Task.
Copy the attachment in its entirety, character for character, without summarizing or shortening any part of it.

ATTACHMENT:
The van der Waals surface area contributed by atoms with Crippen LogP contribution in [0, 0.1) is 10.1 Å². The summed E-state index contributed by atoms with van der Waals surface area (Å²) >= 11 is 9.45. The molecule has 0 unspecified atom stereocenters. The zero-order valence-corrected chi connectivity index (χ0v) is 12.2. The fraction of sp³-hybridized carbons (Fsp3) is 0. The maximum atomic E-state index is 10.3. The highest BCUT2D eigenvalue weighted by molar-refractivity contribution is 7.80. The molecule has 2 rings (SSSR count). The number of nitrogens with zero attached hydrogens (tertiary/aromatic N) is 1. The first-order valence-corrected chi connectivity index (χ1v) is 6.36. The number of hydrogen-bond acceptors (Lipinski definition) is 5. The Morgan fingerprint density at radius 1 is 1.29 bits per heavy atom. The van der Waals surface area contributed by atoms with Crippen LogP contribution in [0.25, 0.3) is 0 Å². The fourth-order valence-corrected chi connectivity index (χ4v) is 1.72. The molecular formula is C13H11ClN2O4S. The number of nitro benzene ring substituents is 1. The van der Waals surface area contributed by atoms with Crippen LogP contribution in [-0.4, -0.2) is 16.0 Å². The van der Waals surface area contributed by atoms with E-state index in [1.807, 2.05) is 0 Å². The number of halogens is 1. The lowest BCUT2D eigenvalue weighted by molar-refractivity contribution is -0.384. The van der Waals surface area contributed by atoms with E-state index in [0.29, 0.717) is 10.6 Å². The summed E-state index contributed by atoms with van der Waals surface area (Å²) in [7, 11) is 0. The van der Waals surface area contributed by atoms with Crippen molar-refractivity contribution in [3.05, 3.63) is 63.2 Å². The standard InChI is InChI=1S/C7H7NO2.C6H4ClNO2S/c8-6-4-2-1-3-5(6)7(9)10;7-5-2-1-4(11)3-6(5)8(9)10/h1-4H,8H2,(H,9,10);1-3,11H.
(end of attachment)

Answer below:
The van der Waals surface area contributed by atoms with Crippen LogP contribution in [0, 0.1) is 10.1 Å². The summed E-state index contributed by atoms with van der Waals surface area (Å²) >= 11 is 9.45. The molecule has 0 unspecified atom stereocenters. The zero-order valence-corrected chi connectivity index (χ0v) is 12.2. The fraction of sp³-hybridized carbons (Fsp3) is 0. The maximum atomic E-state index is 10.3. The highest BCUT2D eigenvalue weighted by molar-refractivity contribution is 7.80. The molecule has 2 rings (SSSR count). The number of nitrogens with zero attached hydrogens (tertiary/aromatic N) is 1. The first-order valence-corrected chi connectivity index (χ1v) is 6.36. The number of hydrogen-bond acceptors (Lipinski definition) is 5. The Morgan fingerprint density at radius 1 is 1.29 bits per heavy atom. The van der Waals surface area contributed by atoms with Crippen LogP contribution in [0.25, 0.3) is 0 Å². The fourth-order valence-corrected chi connectivity index (χ4v) is 1.72. The molecular formula is C13H11ClN2O4S. The number of nitro benzene ring substituents is 1. The van der Waals surface area contributed by atoms with Crippen LogP contribution in [-0.4, -0.2) is 16.0 Å². The van der Waals surface area contributed by atoms with E-state index in [1.807, 2.05) is 0 Å². The number of halogens is 1. The lowest BCUT2D eigenvalue weighted by molar-refractivity contribution is -0.384. The van der Waals surface area contributed by atoms with E-state index in [0.29, 0.717) is 10.6 Å². The summed E-state index contributed by atoms with van der Waals surface area (Å²) in [7, 11) is 0. The van der Waals surface area contributed by atoms with Crippen molar-refractivity contribution in [3.05, 3.63) is 63.2 Å². The standard InChI is InChI=1S/C7H7NO2.C6H4ClNO2S/c8-6-4-2-1-3-5(6)7(9)10;7-5-2-1-4(11)3-6(5)8(9)10/h1-4H,8H2,(H,9,10);1-3,11H.